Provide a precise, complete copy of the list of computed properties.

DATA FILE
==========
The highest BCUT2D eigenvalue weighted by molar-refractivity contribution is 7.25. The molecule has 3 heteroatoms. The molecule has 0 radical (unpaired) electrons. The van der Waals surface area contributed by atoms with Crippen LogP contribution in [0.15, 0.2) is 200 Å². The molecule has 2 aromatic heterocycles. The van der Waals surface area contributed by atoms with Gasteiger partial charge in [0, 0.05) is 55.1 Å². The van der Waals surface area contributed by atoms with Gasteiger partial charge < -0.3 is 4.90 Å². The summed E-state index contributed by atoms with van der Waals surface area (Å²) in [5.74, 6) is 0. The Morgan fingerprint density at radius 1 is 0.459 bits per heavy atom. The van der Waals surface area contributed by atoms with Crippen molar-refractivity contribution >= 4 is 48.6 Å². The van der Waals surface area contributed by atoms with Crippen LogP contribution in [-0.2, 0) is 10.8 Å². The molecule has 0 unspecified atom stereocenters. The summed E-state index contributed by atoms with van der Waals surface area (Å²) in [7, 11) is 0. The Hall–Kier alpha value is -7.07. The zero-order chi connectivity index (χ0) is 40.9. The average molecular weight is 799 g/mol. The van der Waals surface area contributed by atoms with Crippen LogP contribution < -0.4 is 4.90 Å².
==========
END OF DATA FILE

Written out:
The highest BCUT2D eigenvalue weighted by molar-refractivity contribution is 7.25. The molecule has 3 heteroatoms. The molecule has 0 radical (unpaired) electrons. The van der Waals surface area contributed by atoms with Crippen LogP contribution in [0.15, 0.2) is 200 Å². The molecule has 2 aromatic heterocycles. The van der Waals surface area contributed by atoms with Gasteiger partial charge in [0, 0.05) is 55.1 Å². The van der Waals surface area contributed by atoms with Gasteiger partial charge < -0.3 is 4.90 Å². The summed E-state index contributed by atoms with van der Waals surface area (Å²) in [5.74, 6) is 0. The Morgan fingerprint density at radius 1 is 0.459 bits per heavy atom. The van der Waals surface area contributed by atoms with Crippen molar-refractivity contribution >= 4 is 48.6 Å². The van der Waals surface area contributed by atoms with Crippen LogP contribution in [-0.2, 0) is 10.8 Å². The molecule has 0 unspecified atom stereocenters. The summed E-state index contributed by atoms with van der Waals surface area (Å²) in [7, 11) is 0. The Hall–Kier alpha value is -7.07. The zero-order chi connectivity index (χ0) is 40.9. The average molecular weight is 799 g/mol. The van der Waals surface area contributed by atoms with Crippen LogP contribution < -0.4 is 4.90 Å².